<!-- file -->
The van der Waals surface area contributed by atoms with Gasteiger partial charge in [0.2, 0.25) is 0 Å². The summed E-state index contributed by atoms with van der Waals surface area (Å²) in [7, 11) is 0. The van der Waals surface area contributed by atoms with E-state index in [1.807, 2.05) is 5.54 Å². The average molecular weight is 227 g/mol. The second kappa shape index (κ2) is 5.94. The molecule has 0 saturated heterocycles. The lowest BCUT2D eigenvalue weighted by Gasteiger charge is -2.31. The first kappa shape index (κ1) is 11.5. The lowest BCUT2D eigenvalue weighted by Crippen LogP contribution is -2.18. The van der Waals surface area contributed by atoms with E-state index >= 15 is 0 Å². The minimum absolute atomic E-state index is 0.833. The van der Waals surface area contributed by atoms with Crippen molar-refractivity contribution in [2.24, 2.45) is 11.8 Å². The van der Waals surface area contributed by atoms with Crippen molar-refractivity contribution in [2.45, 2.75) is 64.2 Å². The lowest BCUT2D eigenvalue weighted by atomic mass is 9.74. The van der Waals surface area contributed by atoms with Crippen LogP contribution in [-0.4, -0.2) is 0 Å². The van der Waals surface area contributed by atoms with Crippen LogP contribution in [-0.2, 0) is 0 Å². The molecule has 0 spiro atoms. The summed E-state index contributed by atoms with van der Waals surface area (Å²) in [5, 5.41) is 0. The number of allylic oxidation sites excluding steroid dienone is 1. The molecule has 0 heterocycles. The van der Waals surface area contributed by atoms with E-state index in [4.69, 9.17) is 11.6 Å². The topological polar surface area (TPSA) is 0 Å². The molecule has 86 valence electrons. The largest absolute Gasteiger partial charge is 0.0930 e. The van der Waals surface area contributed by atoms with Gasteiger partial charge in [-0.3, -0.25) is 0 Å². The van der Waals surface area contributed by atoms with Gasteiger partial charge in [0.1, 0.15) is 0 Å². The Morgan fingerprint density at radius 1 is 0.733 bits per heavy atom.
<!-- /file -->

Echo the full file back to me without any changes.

The van der Waals surface area contributed by atoms with Gasteiger partial charge in [0.2, 0.25) is 0 Å². The summed E-state index contributed by atoms with van der Waals surface area (Å²) in [7, 11) is 0. The van der Waals surface area contributed by atoms with E-state index in [1.807, 2.05) is 5.54 Å². The average molecular weight is 227 g/mol. The second kappa shape index (κ2) is 5.94. The molecule has 0 saturated heterocycles. The lowest BCUT2D eigenvalue weighted by Gasteiger charge is -2.31. The first kappa shape index (κ1) is 11.5. The lowest BCUT2D eigenvalue weighted by Crippen LogP contribution is -2.18. The van der Waals surface area contributed by atoms with E-state index >= 15 is 0 Å². The minimum absolute atomic E-state index is 0.833. The van der Waals surface area contributed by atoms with Crippen molar-refractivity contribution in [2.24, 2.45) is 11.8 Å². The van der Waals surface area contributed by atoms with Crippen molar-refractivity contribution in [2.45, 2.75) is 64.2 Å². The lowest BCUT2D eigenvalue weighted by atomic mass is 9.74. The van der Waals surface area contributed by atoms with Crippen LogP contribution in [-0.4, -0.2) is 0 Å². The van der Waals surface area contributed by atoms with Crippen LogP contribution in [-0.2, 0) is 0 Å². The molecule has 0 spiro atoms. The summed E-state index contributed by atoms with van der Waals surface area (Å²) in [5, 5.41) is 0. The number of allylic oxidation sites excluding steroid dienone is 1. The molecule has 0 heterocycles. The van der Waals surface area contributed by atoms with E-state index in [4.69, 9.17) is 11.6 Å². The topological polar surface area (TPSA) is 0 Å². The molecule has 86 valence electrons. The largest absolute Gasteiger partial charge is 0.0930 e. The van der Waals surface area contributed by atoms with Gasteiger partial charge in [-0.3, -0.25) is 0 Å². The van der Waals surface area contributed by atoms with Gasteiger partial charge in [0.1, 0.15) is 0 Å². The Morgan fingerprint density at radius 1 is 0.733 bits per heavy atom.